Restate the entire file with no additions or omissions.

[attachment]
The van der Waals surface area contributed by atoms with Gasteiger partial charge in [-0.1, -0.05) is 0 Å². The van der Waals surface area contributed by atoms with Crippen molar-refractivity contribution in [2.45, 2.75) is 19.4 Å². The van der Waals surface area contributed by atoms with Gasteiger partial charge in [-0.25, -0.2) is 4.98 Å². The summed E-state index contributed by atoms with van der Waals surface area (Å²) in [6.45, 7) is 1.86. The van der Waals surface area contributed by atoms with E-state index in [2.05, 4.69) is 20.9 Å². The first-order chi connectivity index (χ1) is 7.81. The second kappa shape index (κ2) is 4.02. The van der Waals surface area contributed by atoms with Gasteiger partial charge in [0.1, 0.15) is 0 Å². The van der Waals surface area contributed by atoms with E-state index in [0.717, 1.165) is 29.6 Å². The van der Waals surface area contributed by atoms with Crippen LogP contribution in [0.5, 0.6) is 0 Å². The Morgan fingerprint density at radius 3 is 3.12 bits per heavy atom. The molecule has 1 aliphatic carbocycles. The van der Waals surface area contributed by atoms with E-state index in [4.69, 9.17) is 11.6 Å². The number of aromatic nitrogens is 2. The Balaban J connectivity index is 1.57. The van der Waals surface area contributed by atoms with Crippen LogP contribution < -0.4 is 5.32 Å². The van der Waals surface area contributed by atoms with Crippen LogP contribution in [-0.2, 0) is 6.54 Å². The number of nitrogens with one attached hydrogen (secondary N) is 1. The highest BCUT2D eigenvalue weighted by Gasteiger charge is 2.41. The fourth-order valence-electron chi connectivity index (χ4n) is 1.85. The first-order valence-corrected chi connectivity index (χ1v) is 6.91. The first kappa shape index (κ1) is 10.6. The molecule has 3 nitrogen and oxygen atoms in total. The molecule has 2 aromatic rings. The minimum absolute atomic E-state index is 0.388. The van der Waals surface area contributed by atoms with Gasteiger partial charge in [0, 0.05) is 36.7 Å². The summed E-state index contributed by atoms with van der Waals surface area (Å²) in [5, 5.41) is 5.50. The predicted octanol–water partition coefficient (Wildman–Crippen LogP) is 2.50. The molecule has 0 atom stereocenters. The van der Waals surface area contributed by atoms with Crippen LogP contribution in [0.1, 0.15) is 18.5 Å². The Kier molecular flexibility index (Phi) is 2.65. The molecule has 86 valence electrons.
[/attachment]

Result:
The van der Waals surface area contributed by atoms with Gasteiger partial charge in [-0.1, -0.05) is 0 Å². The van der Waals surface area contributed by atoms with Crippen molar-refractivity contribution in [2.45, 2.75) is 19.4 Å². The van der Waals surface area contributed by atoms with Gasteiger partial charge in [-0.25, -0.2) is 4.98 Å². The summed E-state index contributed by atoms with van der Waals surface area (Å²) in [6.45, 7) is 1.86. The van der Waals surface area contributed by atoms with E-state index in [2.05, 4.69) is 20.9 Å². The first-order chi connectivity index (χ1) is 7.81. The second kappa shape index (κ2) is 4.02. The van der Waals surface area contributed by atoms with Gasteiger partial charge in [0.1, 0.15) is 0 Å². The van der Waals surface area contributed by atoms with E-state index in [0.717, 1.165) is 29.6 Å². The van der Waals surface area contributed by atoms with Crippen LogP contribution in [0.5, 0.6) is 0 Å². The Morgan fingerprint density at radius 3 is 3.12 bits per heavy atom. The molecule has 1 aliphatic carbocycles. The van der Waals surface area contributed by atoms with E-state index in [4.69, 9.17) is 11.6 Å². The number of aromatic nitrogens is 2. The Balaban J connectivity index is 1.57. The van der Waals surface area contributed by atoms with Crippen LogP contribution < -0.4 is 5.32 Å². The van der Waals surface area contributed by atoms with Crippen LogP contribution in [-0.2, 0) is 6.54 Å². The number of nitrogens with one attached hydrogen (secondary N) is 1. The highest BCUT2D eigenvalue weighted by Gasteiger charge is 2.41. The fourth-order valence-electron chi connectivity index (χ4n) is 1.85. The first-order valence-corrected chi connectivity index (χ1v) is 6.91. The first kappa shape index (κ1) is 10.6. The molecule has 3 nitrogen and oxygen atoms in total. The molecule has 2 aromatic rings. The minimum absolute atomic E-state index is 0.388. The van der Waals surface area contributed by atoms with Gasteiger partial charge in [0, 0.05) is 36.7 Å². The summed E-state index contributed by atoms with van der Waals surface area (Å²) in [5, 5.41) is 5.50. The predicted octanol–water partition coefficient (Wildman–Crippen LogP) is 2.50. The molecule has 0 atom stereocenters. The van der Waals surface area contributed by atoms with Crippen LogP contribution in [0.1, 0.15) is 18.5 Å². The Kier molecular flexibility index (Phi) is 2.65. The molecule has 86 valence electrons.